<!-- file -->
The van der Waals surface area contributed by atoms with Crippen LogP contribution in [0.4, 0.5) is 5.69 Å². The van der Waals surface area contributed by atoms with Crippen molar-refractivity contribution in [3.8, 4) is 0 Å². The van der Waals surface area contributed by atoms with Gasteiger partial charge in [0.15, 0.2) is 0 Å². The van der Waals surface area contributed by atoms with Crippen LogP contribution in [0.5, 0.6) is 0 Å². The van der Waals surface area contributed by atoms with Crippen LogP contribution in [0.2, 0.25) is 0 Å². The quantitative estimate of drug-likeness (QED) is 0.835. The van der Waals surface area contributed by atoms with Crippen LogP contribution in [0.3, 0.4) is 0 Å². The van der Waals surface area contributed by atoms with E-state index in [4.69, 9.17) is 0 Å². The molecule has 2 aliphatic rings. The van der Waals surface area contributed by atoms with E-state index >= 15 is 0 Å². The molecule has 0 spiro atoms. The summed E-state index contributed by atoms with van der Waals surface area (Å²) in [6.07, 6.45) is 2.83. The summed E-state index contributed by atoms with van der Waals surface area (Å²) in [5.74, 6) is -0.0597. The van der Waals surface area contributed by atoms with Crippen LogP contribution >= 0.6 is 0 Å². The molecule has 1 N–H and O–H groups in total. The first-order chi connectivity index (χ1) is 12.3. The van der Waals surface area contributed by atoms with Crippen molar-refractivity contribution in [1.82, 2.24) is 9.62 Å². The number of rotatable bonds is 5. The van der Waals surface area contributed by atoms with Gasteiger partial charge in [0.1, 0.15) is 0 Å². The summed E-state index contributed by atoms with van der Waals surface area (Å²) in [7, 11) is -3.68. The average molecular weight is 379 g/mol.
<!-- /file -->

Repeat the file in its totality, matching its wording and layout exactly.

The van der Waals surface area contributed by atoms with Crippen LogP contribution in [0.4, 0.5) is 5.69 Å². The van der Waals surface area contributed by atoms with Crippen molar-refractivity contribution in [3.8, 4) is 0 Å². The van der Waals surface area contributed by atoms with Gasteiger partial charge in [0.15, 0.2) is 0 Å². The van der Waals surface area contributed by atoms with Crippen LogP contribution in [0.5, 0.6) is 0 Å². The van der Waals surface area contributed by atoms with Crippen LogP contribution in [0.2, 0.25) is 0 Å². The quantitative estimate of drug-likeness (QED) is 0.835. The van der Waals surface area contributed by atoms with Crippen LogP contribution in [0.3, 0.4) is 0 Å². The van der Waals surface area contributed by atoms with E-state index in [4.69, 9.17) is 0 Å². The molecule has 2 aliphatic rings. The van der Waals surface area contributed by atoms with E-state index >= 15 is 0 Å². The molecule has 0 spiro atoms. The summed E-state index contributed by atoms with van der Waals surface area (Å²) in [6.07, 6.45) is 2.83. The summed E-state index contributed by atoms with van der Waals surface area (Å²) in [5.74, 6) is -0.0597. The van der Waals surface area contributed by atoms with Crippen LogP contribution >= 0.6 is 0 Å². The molecule has 1 N–H and O–H groups in total. The first-order chi connectivity index (χ1) is 12.3. The van der Waals surface area contributed by atoms with Crippen molar-refractivity contribution in [1.82, 2.24) is 9.62 Å². The number of rotatable bonds is 5. The van der Waals surface area contributed by atoms with Gasteiger partial charge in [0.1, 0.15) is 0 Å². The summed E-state index contributed by atoms with van der Waals surface area (Å²) in [7, 11) is -3.68. The average molecular weight is 379 g/mol.